A real investment in the Fraser Valley would not have done well for the last 5 years.
Vancouver would have seen a similar correction had it not been for the lunatic shenanigans of the CMHC and banks, which have helped drive housing well out of the reach of ordinary Canadians. All I can say to the out-going CEO, is good riddance.
Thanks REBGV for the HPI numbers. YOY - HPI price drops...yes that's drops. Detached 5.2% Attached 3.7% Apartments 3.2% Over-all = 4.3% Sales down significantly from last year. Lets see if the media pick up on this. Anyone who bought property for investment (lets say with 100% cash) will be down 4% from May 2012 plus expenses 1% or so, and missed income on the investment 1-2%. Add in any rental income - which runs 3% or so now. So they are down 4% on their money. No one is going to bail with that sort of drop, but if and when it gets to a 10% people will be starting to look at getting out. Especially if the investment was not 100% cash, but leveraged up with a mortgage.
Adios to a rainy, chilly May. Larry has the numbers first as usual. All three categories showed a very small average price increase. The average prices are basically flat or down from May 11. Average detached AND apartment prices are down 4% over that two year period. I have no doubt that if the real estate board's HPI continues to show the real numbers, they will show a drop for MAY. Final MOI for May : Detached: 6.4 Attached: 5 Apartment : 6 Clearly there was a little more strength in May than the preceding few months. The question is whether this will continue or if that is the end of the peak buying season.
IMVHO, we have had 4 major factors feeding into our RE bubble: 1) The lowest interest rates since WW2 leading to a speculative bonanza 2) The actions of the CMHC. The irresponsible doubling of the CMHC lending capacity and allowing lower DP, longer amortizations and allowing insurance coverage for investments, helicopter buyers, and second homes. The mandate of helping Canadians AFFORD a home was expanded to help everyone get a mortgage, regardless of the future ability to pay. 3) Aggressive lending by banks. Not too far off from the actions of their US brethren. Cheap money and tax-payer insurance are the troughs. How can you expect to take a piggy to the trough and expect them not to have a feeding frenzy?? By asking them nicely Like Carney and Flaherty and hoping they will forgo the huge pay running into 8 figures a year, every year, and be responsible? 4) Off-shore buying in certain markets, like Vancouver and Toronto, mainly from Mainland China. But not in other markets like Victoria and the OK which have already dropped a good chunk. What has changed. We have had a blip up in interest rates, but I don't read much into this yet. One day rates will explode up, I don't think we are there yet. We will probably meander around the 2.8-3.3% best five year rate for some time. Off-shore buying waxes and wanes and despite occasional noise about taxing empty homes, or a surtax for non-resident owners, it is not going to happen. The banks have stuffed just about as much debt down the throats of Canadians as they possible could with their gimmicky low interest mortgages, their ads of people pulling money out of their homes to buy toys or go on exotic holidays, or not-so-subliminal messages of 'How rich they are!' Left to their own devices they will keep lending until no one can sustain their debt with their anemic income growth, just like they did in the US. But just as all good things come to an end, so do bad, and the growth of consumer debt is slowing of it's own weight. However we have one big piece on our side to try and re-estbalish sanity. The ultimate pig, which has put nearly $600 Billion of liabilities on the back of tax-payers is finally being reined in. Not only have the senior management been shaken up, with departures announced every few weeks. Now the CEO says she is leaving:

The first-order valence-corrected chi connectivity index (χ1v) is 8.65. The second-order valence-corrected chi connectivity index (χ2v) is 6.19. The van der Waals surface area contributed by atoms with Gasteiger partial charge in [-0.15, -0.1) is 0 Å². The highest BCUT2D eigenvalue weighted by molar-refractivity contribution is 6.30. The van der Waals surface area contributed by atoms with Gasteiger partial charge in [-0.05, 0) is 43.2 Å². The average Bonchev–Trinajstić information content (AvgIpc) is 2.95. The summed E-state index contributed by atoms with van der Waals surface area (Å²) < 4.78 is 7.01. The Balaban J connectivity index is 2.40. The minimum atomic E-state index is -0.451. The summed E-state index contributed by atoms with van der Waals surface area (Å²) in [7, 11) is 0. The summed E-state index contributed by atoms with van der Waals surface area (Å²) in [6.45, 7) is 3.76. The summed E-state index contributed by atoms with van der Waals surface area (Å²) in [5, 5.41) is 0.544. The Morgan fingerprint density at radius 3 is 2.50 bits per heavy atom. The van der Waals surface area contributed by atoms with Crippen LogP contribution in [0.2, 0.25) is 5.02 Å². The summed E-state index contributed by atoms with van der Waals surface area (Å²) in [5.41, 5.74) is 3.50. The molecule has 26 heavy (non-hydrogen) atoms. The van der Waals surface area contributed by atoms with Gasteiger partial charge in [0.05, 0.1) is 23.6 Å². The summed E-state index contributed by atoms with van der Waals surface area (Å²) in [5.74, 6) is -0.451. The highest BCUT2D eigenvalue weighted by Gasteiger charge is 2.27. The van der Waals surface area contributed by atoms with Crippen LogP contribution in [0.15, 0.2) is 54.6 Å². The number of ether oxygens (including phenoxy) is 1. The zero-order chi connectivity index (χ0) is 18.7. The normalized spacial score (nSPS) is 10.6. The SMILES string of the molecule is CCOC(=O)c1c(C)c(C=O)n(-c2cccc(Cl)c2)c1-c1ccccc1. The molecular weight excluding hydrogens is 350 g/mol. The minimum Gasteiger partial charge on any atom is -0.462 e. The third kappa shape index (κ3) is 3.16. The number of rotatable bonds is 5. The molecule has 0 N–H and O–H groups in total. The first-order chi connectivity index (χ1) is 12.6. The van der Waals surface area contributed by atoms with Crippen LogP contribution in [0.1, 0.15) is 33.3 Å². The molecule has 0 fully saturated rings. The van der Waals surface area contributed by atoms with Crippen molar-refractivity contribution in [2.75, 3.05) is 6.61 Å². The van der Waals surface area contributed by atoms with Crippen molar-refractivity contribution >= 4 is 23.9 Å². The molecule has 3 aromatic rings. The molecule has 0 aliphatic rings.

OTTAWA, Ont. (CP) — Canada Mortgage and Housing Corp. president and CEO Karen Kinsley is stepping down after a quarter century with the provider of mortgage loan insurance.